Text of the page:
In our review, the RP-MUS was associated with a high incidence of perioperative complications; among them, bladder perforation (0.8%–11.4%), hemorrhage (1.6%), hematoma (0.7%–5.5%), urine retention (0.8%–11.4%), and de novo urgency (0%–29%), whereas deep vein thrombosis (2.5%) and injury of inferior epigastric vessels (2.2%) were rarely reported. Bladder perforation was a common complication observed during the MUS procedures where the blind retropubic passage of trocars between the vagina and the abdomen is responsible for a high bladder perforation rate and sometimes bowel and major vascular injuries. In contrast, the TO and SI-MUS avoided the retropubic passage, thereby reducing the risk of bladder and bowel injury. Once bladder perforation was recognized, the trocar should be removed and replaced immediately. According to the size of the injury, one might consider draining the bladder for 24 to 48 hours with an indwelling catheter. Hematoma was caused by extravascular pooling of blood within tissue due to vascular injury and with the same reason for bladder perforation, the blind retropubic passage caused a higher incidence of vessel injury. In our department, we routinely performed suprapubic ultrasonography after continence taping procedures (the RP-MUS) (Fig. 2) for detecting any concealed hematoma. It is a procedure noninvasive, without any radiation hazard, and easy to apply. It is of paramount importance to detect subcutaneous or retropubic hematoma left unrecognized by the surgeon.[68] Nevertheless, in spite of circumscribing the space of Retzius and thus reducing the risk of bladder injury, the TO and SI-MUS might potentially cause obturator neurovascular bundle injury and high hematoma. Luckily, conservative management would be sufficient in most cases.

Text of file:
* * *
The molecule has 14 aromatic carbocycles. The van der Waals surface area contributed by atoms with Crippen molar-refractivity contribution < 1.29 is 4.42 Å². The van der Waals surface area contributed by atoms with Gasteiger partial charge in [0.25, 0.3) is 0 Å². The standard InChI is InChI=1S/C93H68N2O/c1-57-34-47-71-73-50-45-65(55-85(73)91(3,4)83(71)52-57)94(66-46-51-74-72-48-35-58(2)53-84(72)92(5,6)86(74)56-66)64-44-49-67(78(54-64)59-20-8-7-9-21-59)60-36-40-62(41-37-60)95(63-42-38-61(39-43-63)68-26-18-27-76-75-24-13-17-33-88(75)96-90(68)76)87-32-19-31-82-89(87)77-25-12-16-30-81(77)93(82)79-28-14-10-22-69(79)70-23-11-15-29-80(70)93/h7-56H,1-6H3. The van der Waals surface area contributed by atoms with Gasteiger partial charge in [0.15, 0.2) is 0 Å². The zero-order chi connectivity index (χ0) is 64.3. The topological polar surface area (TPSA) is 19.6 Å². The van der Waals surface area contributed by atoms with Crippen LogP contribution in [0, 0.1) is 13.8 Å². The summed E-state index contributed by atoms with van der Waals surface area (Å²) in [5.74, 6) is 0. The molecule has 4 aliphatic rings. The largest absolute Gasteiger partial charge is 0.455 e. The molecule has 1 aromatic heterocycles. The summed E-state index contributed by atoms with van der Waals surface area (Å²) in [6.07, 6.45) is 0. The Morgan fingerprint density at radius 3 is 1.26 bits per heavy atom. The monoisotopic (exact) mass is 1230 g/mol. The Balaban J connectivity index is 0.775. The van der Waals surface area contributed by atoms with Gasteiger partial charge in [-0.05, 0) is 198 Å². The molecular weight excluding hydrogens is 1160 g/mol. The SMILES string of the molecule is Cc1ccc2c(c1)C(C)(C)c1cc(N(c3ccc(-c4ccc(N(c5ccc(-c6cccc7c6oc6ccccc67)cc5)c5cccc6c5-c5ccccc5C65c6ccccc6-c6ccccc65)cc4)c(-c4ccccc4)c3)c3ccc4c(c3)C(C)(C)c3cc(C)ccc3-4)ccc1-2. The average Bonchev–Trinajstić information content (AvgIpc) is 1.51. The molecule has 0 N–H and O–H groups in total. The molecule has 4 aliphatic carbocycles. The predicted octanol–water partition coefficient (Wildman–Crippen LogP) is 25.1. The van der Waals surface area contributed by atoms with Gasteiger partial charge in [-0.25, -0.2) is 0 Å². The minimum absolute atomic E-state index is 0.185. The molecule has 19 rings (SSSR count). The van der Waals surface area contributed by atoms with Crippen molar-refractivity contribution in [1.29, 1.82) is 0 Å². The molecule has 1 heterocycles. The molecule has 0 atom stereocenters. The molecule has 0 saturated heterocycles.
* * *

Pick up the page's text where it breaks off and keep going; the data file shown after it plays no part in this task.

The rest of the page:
F2
Figure 2:
A retropubic hematoma following the TVT procedure detecting by suprapubic ultrasonography.

Voiding dysfunction, which results in urinary retention and increased postvoid residual volume, might compromise a patient life quality. The incidence of voiding dysfunction was higher in the RP-MUS as a sling inserted in this manner has a propensity to cause more obstruction owing to a roughly vertical sling axis in relation to the urethral axis.[69] In contrast, the TO and SI-MUS create a more horizontal sling axis. Consequently, TO and SI-MUS cause less circumferential compression of the urethra, which is consistent with a sling that is less obstructive[66] and is a distinct advantage. Overall, overactive bladder (OAB) and obstruction make up the most complications and this information should be explained to patients, so they can pay attention to the need for a long-term follow-up.